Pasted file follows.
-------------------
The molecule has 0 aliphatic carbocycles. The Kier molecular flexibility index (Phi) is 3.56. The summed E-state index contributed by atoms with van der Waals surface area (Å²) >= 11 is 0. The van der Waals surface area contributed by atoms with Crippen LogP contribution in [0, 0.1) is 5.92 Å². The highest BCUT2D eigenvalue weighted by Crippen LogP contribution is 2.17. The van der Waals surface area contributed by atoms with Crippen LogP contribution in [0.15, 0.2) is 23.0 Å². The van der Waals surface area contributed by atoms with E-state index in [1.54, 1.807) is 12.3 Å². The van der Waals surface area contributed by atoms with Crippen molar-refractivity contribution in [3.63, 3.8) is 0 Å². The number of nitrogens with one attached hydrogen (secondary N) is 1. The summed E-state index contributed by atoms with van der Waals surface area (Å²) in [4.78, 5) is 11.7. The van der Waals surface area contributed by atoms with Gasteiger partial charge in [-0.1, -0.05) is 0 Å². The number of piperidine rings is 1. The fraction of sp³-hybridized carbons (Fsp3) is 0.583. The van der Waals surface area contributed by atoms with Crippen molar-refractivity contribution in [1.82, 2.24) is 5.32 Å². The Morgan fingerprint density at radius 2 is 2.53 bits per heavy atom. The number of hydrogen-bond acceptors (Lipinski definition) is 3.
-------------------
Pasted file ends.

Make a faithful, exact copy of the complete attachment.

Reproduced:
The molecule has 0 aliphatic carbocycles. The Kier molecular flexibility index (Phi) is 3.56. The summed E-state index contributed by atoms with van der Waals surface area (Å²) >= 11 is 0. The van der Waals surface area contributed by atoms with Crippen LogP contribution in [0, 0.1) is 5.92 Å². The highest BCUT2D eigenvalue weighted by Crippen LogP contribution is 2.17. The van der Waals surface area contributed by atoms with Crippen LogP contribution in [0.15, 0.2) is 23.0 Å². The van der Waals surface area contributed by atoms with E-state index in [1.54, 1.807) is 12.3 Å². The van der Waals surface area contributed by atoms with Crippen molar-refractivity contribution in [3.63, 3.8) is 0 Å². The number of nitrogens with one attached hydrogen (secondary N) is 1. The summed E-state index contributed by atoms with van der Waals surface area (Å²) in [4.78, 5) is 11.7. The van der Waals surface area contributed by atoms with Gasteiger partial charge in [-0.1, -0.05) is 0 Å². The number of piperidine rings is 1. The fraction of sp³-hybridized carbons (Fsp3) is 0.583. The van der Waals surface area contributed by atoms with Crippen molar-refractivity contribution in [1.82, 2.24) is 5.32 Å². The Morgan fingerprint density at radius 2 is 2.53 bits per heavy atom. The number of hydrogen-bond acceptors (Lipinski definition) is 3.